Another lesson, which many over-civilized people are already learning, is that of outdoor life —life close to Nature. Does not he who "camps out" all summer in the Adirondacks or on the sea-beaches become for the time being a healthy and happy savage? It is scarcely worth while to expatiate upon the sanitary virtues of camp life —as much for the mind as for the body. Every really natural, vigorous, live, thinking person dreads the enervating effects of our artificial indoor existence, in overheated, overfurnished rooms, at luxurious, appetite-destroying tables, and longs for and if possible obtains for himself, during at least a few weeks out of the year, a life mainly on horseback or afoot, at the oar or in the surf; a fine savage hunger, appeased by few and plain dishes ; an apotheosis of sleep on a bed of balsam in the tent, or in a hammock under the stars!
So much being granted, it is to be remembered that the Indian can give the white man innumerable "points" on the manner and method of "camping out." Instinctively, or perhaps we should say because of generations of training, he knows the best way to do everything. He is never careless, bungling, or ignorant; but deliberate, systematic, and exact to a degree which is the despair of the uninstructed pale-face. He shrinks neither from danger nor exertion in the pursuit of his ends, yet he never for a moment submits to unnecessary discomfort.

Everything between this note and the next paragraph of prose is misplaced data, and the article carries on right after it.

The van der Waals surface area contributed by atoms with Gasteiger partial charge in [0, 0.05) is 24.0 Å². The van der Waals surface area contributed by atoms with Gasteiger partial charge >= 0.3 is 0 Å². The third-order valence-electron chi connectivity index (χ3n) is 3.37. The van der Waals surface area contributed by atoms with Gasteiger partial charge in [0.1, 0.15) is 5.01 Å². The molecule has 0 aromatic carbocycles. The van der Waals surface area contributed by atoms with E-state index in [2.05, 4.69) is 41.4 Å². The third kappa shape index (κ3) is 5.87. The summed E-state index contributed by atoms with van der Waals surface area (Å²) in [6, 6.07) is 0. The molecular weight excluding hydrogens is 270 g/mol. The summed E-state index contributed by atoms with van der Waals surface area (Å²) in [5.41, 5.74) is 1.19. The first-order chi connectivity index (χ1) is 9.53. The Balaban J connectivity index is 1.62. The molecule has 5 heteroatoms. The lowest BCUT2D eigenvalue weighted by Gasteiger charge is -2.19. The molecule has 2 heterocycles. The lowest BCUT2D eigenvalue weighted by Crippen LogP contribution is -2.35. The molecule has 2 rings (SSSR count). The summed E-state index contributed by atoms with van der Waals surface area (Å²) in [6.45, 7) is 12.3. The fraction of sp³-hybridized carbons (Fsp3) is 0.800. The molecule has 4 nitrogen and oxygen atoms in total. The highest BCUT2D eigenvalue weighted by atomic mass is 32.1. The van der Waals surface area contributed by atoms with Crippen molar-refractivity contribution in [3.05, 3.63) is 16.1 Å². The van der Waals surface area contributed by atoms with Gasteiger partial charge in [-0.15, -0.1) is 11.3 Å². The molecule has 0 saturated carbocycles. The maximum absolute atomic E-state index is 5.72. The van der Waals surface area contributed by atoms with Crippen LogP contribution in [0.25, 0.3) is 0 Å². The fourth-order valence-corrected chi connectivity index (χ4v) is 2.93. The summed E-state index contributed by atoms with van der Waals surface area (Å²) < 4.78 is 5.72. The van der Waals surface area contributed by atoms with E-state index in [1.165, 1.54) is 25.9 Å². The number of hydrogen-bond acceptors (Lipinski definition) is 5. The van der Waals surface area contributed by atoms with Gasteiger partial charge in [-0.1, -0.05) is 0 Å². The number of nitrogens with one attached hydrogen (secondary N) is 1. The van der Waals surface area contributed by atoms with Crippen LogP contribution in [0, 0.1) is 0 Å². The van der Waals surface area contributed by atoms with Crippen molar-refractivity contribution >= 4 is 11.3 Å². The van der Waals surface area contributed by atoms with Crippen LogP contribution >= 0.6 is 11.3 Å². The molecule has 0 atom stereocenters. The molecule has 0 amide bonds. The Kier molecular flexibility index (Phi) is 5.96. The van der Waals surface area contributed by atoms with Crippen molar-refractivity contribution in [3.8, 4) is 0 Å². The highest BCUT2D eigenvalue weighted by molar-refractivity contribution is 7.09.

In the Dakota lodge we have the perfection of a canvas house, as was practically admitted when it was made the model for the Sibley army tent, now in such general use. Of course, the original lodge of tanned buffalo-hide was warmer and more durable and more completely water-proof; but even now that this is unattainable, the conical tent of the Dakotas remains the best that has been devised. I have tried them all, and nothing would induce me to use any other. It is more roomy and convenient and a thousand times prettier, because of its circular form, than a "wall-tent," besides being less liable to blow over in a high wind. It is perfectly ventilated as well as warmed by the central fire with its opening above; and the chimney-flaps, which are regulated according to the direction of the wind, carry off all the smoke. It can be turned in a few moments into a cool, shady awning in hot weather, and instantly made almost storm-proof in case of a sud-en thunder-shower. The women are adepts at making and breaking camp in the shortest possible time. I have ridden into camp in a cold, drenching rain, at dark and almost as soon as I had contrived with stiffened limbs to dismount from my pony, remove the saddle and bridle, and picket him out, the tepee would be up, beds arranged, a fire made, water fetched, and supper under way —in short, the height of cozy comfort awaiting me.